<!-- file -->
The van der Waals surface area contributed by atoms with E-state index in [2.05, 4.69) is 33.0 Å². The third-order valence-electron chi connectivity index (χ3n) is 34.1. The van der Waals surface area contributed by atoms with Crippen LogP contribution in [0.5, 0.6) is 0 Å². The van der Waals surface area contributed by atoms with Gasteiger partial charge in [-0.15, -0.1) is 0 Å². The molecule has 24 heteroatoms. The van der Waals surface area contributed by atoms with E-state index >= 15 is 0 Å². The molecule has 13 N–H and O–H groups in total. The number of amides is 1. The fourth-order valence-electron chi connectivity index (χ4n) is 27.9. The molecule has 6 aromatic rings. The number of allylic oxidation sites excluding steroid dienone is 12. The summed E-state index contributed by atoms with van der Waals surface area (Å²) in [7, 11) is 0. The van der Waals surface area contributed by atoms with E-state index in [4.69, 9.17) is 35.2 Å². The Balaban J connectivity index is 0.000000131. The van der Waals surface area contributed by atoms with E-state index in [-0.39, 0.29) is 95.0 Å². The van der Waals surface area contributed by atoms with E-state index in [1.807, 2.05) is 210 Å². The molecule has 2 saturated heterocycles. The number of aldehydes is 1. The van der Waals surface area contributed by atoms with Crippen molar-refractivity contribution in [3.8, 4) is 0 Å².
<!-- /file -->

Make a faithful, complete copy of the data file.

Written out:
The van der Waals surface area contributed by atoms with E-state index in [2.05, 4.69) is 33.0 Å². The third-order valence-electron chi connectivity index (χ3n) is 34.1. The van der Waals surface area contributed by atoms with Crippen LogP contribution in [0.5, 0.6) is 0 Å². The van der Waals surface area contributed by atoms with Gasteiger partial charge in [-0.15, -0.1) is 0 Å². The molecule has 24 heteroatoms. The van der Waals surface area contributed by atoms with E-state index >= 15 is 0 Å². The molecule has 13 N–H and O–H groups in total. The number of amides is 1. The fourth-order valence-electron chi connectivity index (χ4n) is 27.9. The molecule has 6 aromatic rings. The number of allylic oxidation sites excluding steroid dienone is 12. The summed E-state index contributed by atoms with van der Waals surface area (Å²) in [7, 11) is 0. The van der Waals surface area contributed by atoms with E-state index in [4.69, 9.17) is 35.2 Å². The Balaban J connectivity index is 0.000000131. The van der Waals surface area contributed by atoms with E-state index in [-0.39, 0.29) is 95.0 Å². The van der Waals surface area contributed by atoms with E-state index in [1.807, 2.05) is 210 Å². The molecule has 2 saturated heterocycles. The number of aldehydes is 1. The van der Waals surface area contributed by atoms with Crippen molar-refractivity contribution in [3.8, 4) is 0 Å².